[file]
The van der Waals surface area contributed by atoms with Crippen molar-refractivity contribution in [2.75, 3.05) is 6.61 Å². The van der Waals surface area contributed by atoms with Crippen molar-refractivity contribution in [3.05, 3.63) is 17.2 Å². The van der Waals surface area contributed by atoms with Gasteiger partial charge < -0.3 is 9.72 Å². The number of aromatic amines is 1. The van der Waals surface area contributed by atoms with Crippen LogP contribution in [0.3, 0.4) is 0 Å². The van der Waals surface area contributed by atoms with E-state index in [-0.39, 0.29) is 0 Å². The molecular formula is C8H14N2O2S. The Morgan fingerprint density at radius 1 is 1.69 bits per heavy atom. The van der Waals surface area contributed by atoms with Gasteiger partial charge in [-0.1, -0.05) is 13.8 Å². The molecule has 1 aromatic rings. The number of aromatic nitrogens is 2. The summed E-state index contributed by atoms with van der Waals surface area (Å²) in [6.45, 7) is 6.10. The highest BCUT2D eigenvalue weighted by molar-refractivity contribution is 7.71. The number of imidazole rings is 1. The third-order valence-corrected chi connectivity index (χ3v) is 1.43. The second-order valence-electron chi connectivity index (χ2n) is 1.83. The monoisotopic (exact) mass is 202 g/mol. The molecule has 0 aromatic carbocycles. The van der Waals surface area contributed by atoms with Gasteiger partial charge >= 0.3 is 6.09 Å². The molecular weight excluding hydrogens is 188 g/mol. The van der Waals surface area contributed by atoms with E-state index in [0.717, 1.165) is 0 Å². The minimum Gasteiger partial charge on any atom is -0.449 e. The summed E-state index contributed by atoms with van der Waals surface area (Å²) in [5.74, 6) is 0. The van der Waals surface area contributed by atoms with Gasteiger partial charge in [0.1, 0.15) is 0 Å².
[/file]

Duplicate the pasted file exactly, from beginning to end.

The van der Waals surface area contributed by atoms with Crippen molar-refractivity contribution in [2.75, 3.05) is 6.61 Å². The van der Waals surface area contributed by atoms with Crippen molar-refractivity contribution in [3.05, 3.63) is 17.2 Å². The van der Waals surface area contributed by atoms with Gasteiger partial charge < -0.3 is 9.72 Å². The number of aromatic amines is 1. The van der Waals surface area contributed by atoms with Crippen LogP contribution in [0.3, 0.4) is 0 Å². The van der Waals surface area contributed by atoms with E-state index in [-0.39, 0.29) is 0 Å². The molecular formula is C8H14N2O2S. The Morgan fingerprint density at radius 1 is 1.69 bits per heavy atom. The van der Waals surface area contributed by atoms with Gasteiger partial charge in [-0.1, -0.05) is 13.8 Å². The molecule has 1 aromatic rings. The number of aromatic nitrogens is 2. The summed E-state index contributed by atoms with van der Waals surface area (Å²) in [6.45, 7) is 6.10. The highest BCUT2D eigenvalue weighted by molar-refractivity contribution is 7.71. The number of imidazole rings is 1. The third-order valence-corrected chi connectivity index (χ3v) is 1.43. The second-order valence-electron chi connectivity index (χ2n) is 1.83. The monoisotopic (exact) mass is 202 g/mol. The molecule has 0 aromatic carbocycles. The van der Waals surface area contributed by atoms with Gasteiger partial charge >= 0.3 is 6.09 Å². The molecular weight excluding hydrogens is 188 g/mol. The van der Waals surface area contributed by atoms with E-state index in [0.717, 1.165) is 0 Å². The minimum Gasteiger partial charge on any atom is -0.449 e. The summed E-state index contributed by atoms with van der Waals surface area (Å²) in [5.74, 6) is 0. The van der Waals surface area contributed by atoms with Gasteiger partial charge in [0.1, 0.15) is 0 Å².